Matrix Metalloproteinase 1 (MMP1) Is Associated with Early-Onset Lung Cancer
Cancer Epidemiology, Biomarkers and Prevention
Matrix metalloproteinases (MMP) play a key role in the breakdown of extracellular matrix and in inflammatory processes. MMP1 is the most highly expressed interstitial collagenase degrading fibrillar collagens. Overexpression of MMP1 has been shown in tumor tissues and has been suggested to be associated with tumor invasion and metastasis. Nine haplotype tagging and additional two intronic single nucleotide polymorphisms (SNP) of MMP1 were genotyped in a case control sample, consisting of 635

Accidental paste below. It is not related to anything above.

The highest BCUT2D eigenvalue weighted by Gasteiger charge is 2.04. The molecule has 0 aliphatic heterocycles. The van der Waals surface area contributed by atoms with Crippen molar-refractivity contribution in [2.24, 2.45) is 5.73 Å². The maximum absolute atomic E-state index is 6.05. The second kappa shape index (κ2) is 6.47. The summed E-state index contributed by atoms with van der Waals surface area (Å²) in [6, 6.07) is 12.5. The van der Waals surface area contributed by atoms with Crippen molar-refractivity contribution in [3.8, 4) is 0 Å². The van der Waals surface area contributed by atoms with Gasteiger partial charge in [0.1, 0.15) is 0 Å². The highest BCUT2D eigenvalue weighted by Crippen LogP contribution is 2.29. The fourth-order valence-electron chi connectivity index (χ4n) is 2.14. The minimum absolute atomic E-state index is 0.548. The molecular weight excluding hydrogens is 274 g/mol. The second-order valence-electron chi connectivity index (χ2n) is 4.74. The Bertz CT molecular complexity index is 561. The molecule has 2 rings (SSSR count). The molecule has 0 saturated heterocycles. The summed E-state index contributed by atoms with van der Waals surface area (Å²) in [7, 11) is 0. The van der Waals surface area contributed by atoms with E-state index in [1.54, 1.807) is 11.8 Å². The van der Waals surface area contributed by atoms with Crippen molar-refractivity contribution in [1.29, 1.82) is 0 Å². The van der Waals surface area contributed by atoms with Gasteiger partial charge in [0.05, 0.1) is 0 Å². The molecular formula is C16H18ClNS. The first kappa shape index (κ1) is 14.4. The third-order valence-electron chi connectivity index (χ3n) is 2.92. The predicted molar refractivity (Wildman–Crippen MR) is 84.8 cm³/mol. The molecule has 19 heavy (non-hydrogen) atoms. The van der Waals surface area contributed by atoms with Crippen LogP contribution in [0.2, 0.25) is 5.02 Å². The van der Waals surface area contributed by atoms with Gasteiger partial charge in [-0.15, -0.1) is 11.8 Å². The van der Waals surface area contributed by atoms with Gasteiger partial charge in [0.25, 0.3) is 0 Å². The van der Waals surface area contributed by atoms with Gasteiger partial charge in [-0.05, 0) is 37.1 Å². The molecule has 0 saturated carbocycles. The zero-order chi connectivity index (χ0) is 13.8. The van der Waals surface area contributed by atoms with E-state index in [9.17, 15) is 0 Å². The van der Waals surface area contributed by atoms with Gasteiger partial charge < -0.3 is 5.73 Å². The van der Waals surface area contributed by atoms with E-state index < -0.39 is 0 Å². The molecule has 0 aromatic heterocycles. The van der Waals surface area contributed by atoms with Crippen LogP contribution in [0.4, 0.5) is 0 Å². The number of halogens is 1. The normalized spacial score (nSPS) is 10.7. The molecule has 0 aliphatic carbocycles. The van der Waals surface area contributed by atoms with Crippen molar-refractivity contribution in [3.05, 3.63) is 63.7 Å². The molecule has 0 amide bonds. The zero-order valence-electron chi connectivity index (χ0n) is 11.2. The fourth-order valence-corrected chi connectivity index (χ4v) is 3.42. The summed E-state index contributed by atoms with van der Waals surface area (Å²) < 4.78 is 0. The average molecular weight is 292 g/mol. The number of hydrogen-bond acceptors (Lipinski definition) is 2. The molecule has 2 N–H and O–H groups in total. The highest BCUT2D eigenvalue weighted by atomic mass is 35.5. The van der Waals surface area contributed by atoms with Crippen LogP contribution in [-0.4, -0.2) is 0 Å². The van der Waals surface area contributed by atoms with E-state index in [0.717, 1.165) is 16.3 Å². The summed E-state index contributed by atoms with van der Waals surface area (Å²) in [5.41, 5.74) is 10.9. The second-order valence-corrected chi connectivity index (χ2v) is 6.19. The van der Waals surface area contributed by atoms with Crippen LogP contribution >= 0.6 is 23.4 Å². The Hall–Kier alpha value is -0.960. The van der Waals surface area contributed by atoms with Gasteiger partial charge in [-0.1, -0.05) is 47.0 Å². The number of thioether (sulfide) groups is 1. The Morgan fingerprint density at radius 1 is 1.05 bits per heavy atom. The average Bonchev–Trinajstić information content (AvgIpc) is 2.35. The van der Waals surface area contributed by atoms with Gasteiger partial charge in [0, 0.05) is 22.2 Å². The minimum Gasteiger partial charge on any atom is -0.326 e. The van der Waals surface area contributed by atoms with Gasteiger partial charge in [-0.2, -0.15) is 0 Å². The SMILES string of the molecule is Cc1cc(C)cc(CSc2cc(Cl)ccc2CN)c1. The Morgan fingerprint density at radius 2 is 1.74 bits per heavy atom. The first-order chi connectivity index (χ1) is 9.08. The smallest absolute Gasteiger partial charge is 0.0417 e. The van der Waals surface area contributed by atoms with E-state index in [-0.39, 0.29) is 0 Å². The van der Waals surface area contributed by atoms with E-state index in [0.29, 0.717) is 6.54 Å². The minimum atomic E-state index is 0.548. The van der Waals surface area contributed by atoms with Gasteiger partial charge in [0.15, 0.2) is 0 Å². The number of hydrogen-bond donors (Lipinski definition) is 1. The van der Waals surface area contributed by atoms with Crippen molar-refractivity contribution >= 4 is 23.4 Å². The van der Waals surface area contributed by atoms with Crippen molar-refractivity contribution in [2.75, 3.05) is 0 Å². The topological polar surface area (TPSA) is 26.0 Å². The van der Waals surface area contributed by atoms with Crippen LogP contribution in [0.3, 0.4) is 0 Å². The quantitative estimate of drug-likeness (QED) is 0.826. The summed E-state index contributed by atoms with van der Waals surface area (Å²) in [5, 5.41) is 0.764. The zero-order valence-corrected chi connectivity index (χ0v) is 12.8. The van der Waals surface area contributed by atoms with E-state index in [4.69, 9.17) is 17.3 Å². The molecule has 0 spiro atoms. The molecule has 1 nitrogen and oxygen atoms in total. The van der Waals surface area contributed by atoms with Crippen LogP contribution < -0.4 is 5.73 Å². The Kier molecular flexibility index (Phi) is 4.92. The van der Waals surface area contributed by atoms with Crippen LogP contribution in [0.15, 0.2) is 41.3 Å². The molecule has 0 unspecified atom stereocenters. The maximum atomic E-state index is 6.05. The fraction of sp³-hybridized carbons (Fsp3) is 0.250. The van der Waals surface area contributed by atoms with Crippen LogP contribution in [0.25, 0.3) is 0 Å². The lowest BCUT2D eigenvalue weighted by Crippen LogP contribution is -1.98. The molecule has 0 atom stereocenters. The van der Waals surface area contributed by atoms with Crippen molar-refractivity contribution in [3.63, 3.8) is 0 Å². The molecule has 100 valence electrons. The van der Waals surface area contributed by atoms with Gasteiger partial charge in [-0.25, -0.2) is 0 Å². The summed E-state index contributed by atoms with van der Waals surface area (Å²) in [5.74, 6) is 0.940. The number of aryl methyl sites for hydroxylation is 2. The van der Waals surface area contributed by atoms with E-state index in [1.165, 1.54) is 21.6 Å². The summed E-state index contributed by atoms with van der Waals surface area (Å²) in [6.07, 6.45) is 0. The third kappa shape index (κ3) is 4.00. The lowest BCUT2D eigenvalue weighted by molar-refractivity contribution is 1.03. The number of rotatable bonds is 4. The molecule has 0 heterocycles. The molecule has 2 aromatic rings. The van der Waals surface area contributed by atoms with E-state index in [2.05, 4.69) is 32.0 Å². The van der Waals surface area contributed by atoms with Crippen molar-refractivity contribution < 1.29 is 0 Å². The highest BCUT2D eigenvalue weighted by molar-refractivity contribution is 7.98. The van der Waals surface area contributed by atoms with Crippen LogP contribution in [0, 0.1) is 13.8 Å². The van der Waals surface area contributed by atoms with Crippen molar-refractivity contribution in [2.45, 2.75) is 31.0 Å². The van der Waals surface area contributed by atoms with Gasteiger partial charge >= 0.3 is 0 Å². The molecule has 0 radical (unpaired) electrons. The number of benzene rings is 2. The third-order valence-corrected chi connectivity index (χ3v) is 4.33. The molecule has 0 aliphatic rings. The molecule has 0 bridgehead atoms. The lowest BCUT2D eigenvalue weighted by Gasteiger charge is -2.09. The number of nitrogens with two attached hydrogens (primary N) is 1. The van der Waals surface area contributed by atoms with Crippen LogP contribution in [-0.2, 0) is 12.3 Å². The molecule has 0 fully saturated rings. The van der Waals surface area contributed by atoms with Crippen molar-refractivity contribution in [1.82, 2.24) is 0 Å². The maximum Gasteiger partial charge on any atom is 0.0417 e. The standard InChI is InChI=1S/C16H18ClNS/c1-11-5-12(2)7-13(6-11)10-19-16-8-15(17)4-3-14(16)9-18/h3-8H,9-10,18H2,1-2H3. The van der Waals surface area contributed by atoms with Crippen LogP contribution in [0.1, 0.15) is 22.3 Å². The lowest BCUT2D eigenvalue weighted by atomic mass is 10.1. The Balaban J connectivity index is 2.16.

... onsisting of 635 lung cancer cases with onset of disease below 51 years of age and 1,300 age-and sex-matched cancer-free controls. Two regions of linkage disequilibrium (LD) of MMP1 could be observed: a region of low LD comprising the 5 ¶ region including the promoter and a region of high LD starting from exon 1 to the end of the gene and including the 3 ¶ flanking region. Several SNPs were identified to be individually significantly associated with risk of early-onset lung cancer. The most significant effect was seen for rs1938901 (P = 0.0089), rs193008 (P = 0.0108), and rs996999 (P = 0.0459). For rs996999, significance vanished after correction for multiple testing. For each of these SNPs, the major allele was associated with an increase in risk with an odds ratio between 1.2 and 1.3 (95% confidence interval, 1.0-1.5). The haplotype analysis supported these findings, especially for subgroups with high smoking intensity. In summary, we identified MMP1 to be associated with an increased risk for lung cancer, which was modified by smoking. (Cancer Epidemiol NOTE: SNP coded as 0 for minor allele and 1 for major allele. Exp(b), haplotype effect estimate (positive values are indicating a risk increasing effect). Boldfaced data indicate risk increasing effect in single SNP association analyses. *P < 0.05.